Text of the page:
roll and broke his right arm and (Its
located it at the elbow.
.Miss Amy Stevens, superintendent or
the state home for dependent children,
at Lincoln, bus tendered her resigna
tion to the state board of control.
Plans 'have been perfected for the
new Country club building at Aurora,
and the contract will be let soon. The
new grounds lie Just east of the city.
A shortage of qualified teachers ox
Ists In all departments In Nebraska,
according to E. II. Ilosiain, secretary
of the Nebraska Teachers.' association.
Edwin Walter, said to be the first
male white child born In Otoe county,
Is dead at his home at McCook. He
had spent his entire life In NebrasKa.
The school district or Tllden In Mad
ison and Antelope counties voted bonds
or $0,000 to erect a fchool house.
There were 278 votes for nnd IP. I
Permits for biiild'ng In Grand Island,
numbering thirty-one and nggrogatlni:
an estimated volume of $82,130, were Is
sued by the city clerk during the monh
The superintendent or public schools
at Fremont has Issued an order for
bidding girl students over twelve years
old from rolling their stockings and
having their knees exposed.
The little four year old daughter of
Homer Horn was burned to death In
a lire which destroyed a barn on the
Horn farm, four miles from Fullcrton.
A younger child escaped.
An unoccupied brick house at Ne
braska City owned by Calvin Chapman
was badly damaged by lire. Evidence
of Incendiarism, tlretnen snld, was
found In nearly every room.
The records In the otllce of the coun
ty treasurer or Jefferson county show
that SS0.000 was collected In the first
ten days of May. This is an Increase
over the same ten days in 1021.
Fire Chief Whiteside r Ren trice
sustained a broken rib and severe
bruises when he fell thru a (loot- while
lighting u lire that partially destroyed
the home of Mrs. Anna l.eiiz.
Mrs. Jean Whitney or Norfolk,
daughter of the late Isaac Powers, once
attorney general of Nebraska and it
member or the constitutional conven
tion or 1870, will file as a republican
candidate for state representative trnm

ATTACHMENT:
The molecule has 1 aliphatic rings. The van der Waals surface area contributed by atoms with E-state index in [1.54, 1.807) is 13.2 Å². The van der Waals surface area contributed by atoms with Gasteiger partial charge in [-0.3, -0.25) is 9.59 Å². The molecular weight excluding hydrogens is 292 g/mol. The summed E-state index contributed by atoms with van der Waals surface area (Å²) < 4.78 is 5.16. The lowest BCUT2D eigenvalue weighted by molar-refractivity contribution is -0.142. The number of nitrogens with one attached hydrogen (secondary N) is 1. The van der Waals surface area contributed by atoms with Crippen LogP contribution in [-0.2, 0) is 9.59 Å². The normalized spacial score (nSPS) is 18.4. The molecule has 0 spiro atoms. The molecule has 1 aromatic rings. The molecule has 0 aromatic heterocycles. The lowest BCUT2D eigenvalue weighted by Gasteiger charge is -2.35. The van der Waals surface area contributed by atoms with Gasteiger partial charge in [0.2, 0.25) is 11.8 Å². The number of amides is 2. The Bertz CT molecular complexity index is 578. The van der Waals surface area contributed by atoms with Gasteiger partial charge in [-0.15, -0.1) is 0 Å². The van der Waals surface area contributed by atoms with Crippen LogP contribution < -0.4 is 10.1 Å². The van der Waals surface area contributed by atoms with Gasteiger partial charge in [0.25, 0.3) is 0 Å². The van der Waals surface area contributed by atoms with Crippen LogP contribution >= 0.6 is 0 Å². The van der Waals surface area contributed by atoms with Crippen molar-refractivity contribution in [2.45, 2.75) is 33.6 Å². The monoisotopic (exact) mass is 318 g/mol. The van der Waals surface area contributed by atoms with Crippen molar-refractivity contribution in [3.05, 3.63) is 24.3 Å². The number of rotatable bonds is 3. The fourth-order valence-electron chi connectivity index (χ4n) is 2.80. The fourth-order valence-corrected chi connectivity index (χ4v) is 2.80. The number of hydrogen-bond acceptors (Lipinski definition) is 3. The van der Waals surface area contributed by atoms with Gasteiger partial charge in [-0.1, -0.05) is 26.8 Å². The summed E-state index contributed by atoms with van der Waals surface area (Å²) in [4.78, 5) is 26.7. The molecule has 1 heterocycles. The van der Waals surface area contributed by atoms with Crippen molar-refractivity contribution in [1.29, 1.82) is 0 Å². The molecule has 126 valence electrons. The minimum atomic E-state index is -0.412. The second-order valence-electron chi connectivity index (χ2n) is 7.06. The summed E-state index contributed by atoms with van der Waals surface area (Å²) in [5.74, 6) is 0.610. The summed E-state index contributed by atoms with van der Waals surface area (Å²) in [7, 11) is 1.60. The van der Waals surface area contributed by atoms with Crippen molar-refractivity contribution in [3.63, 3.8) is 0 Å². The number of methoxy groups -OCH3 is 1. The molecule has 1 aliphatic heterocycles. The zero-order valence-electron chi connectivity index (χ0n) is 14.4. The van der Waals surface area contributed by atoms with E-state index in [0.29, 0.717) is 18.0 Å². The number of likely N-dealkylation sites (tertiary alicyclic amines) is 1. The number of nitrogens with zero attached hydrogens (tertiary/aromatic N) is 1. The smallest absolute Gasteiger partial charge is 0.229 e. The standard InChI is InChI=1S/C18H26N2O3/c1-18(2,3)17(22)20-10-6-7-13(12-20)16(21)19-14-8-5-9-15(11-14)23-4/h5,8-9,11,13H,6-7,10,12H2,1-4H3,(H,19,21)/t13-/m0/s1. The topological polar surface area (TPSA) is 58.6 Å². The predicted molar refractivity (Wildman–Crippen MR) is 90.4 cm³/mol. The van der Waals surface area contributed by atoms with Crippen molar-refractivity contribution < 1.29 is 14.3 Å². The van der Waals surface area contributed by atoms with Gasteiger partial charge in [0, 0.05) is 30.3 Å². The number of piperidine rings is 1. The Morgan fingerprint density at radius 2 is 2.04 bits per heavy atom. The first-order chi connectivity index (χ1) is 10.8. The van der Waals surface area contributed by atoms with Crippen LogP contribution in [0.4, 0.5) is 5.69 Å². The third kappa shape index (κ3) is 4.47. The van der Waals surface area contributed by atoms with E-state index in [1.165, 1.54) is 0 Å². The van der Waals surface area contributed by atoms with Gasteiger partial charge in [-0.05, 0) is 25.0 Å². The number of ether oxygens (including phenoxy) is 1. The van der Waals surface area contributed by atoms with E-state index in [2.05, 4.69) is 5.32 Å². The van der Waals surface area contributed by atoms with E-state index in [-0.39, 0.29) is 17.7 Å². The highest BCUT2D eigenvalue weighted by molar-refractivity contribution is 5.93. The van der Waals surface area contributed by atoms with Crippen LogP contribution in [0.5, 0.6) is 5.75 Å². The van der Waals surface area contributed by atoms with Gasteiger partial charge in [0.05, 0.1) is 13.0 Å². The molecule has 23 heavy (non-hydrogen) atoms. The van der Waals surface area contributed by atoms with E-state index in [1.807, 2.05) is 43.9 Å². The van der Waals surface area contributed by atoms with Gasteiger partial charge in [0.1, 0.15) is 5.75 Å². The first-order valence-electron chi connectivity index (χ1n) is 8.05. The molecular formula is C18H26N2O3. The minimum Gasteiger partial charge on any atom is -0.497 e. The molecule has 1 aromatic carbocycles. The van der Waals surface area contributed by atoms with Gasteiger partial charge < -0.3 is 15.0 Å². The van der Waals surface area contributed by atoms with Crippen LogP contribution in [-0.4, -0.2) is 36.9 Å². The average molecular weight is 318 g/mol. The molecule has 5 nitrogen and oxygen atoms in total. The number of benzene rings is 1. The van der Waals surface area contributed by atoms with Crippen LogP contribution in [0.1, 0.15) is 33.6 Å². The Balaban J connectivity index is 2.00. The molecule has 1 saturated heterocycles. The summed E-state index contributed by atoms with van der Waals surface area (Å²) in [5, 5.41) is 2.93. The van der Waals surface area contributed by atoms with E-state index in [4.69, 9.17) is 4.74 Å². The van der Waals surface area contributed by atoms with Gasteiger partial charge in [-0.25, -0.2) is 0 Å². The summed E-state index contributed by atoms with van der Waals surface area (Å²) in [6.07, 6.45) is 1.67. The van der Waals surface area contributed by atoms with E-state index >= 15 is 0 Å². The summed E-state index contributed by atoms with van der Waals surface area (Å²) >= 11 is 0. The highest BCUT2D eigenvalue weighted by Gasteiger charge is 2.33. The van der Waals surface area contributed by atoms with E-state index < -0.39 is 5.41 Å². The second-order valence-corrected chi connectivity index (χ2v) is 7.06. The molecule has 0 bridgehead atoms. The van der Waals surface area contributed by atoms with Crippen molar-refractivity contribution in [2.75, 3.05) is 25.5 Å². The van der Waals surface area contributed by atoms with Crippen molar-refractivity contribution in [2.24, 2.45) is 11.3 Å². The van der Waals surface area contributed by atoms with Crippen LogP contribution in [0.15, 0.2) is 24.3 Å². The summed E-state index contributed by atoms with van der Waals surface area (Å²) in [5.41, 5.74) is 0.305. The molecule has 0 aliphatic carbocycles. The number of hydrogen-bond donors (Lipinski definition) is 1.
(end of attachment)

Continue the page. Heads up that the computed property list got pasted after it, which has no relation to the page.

the Norfolk district.
The seventh annual spelling contest
of the Richardson county schools was
held at Falls City with an attendances
of over seven hundred. One hundred
llfly contestants were present from
over the county.
Fruit prospects In Washington coun
ty are the most promising In years, ac
cording to orchnrdlsf.
Pavement of the Lincoln hlghwoy
from the Douglas county line to Fre
mont this summer Is a probability.
Efforts are being made at present to
"put across" the project.
Omaha Is to have a new .$100,000
hospital for Its colored population.
Articles of incorporation have ben
filed for the association which has un
dertaken the erection.
The past year was the heaviest la
the history of the State Children's
Home society, the organization Hav
ing given care, aid and attention to
1,010 children x during that period, as
against 701 last year.
Corn Is up In many fields In Dodge
county. Conditions have been Ideal
for spring growing.
Rev. K. M. Johnson of R'thany, for
several years traveling evangelist fcr
the Christian church, has accepted a
pastorate at Fremont.
Reatrlce will construct n tourist
camp at Chautauqua park In thnt placo
that It Is claimed will equal any sim
ilar grounds In the state.
Ronds for .$.'0,000 to continue paving
at North Platte carried at special
election 3 o , and several more of the
residence streets will now be paved.
Falls City will observe Memorial
day by dedicating one or the parks to
tho memory or the local boyr who paid
the supreme sacrifice during the war.
Vera I, 8 year old, son or Mr. ami
Mrs. Lloyd Thomas of Chester, Is dead
as the result of a wound from a 32
caliber revolver, received while romp
ing with some playmates.
According to announcement from
state headquarters, the American
legion has requested the privilege of
caring for the graves of both enured
ernto and union soldiers, beginning
Willi the coming Memorial day.
Mistakes In Identity made by ban-dlt-vlctlms
and police resulted In the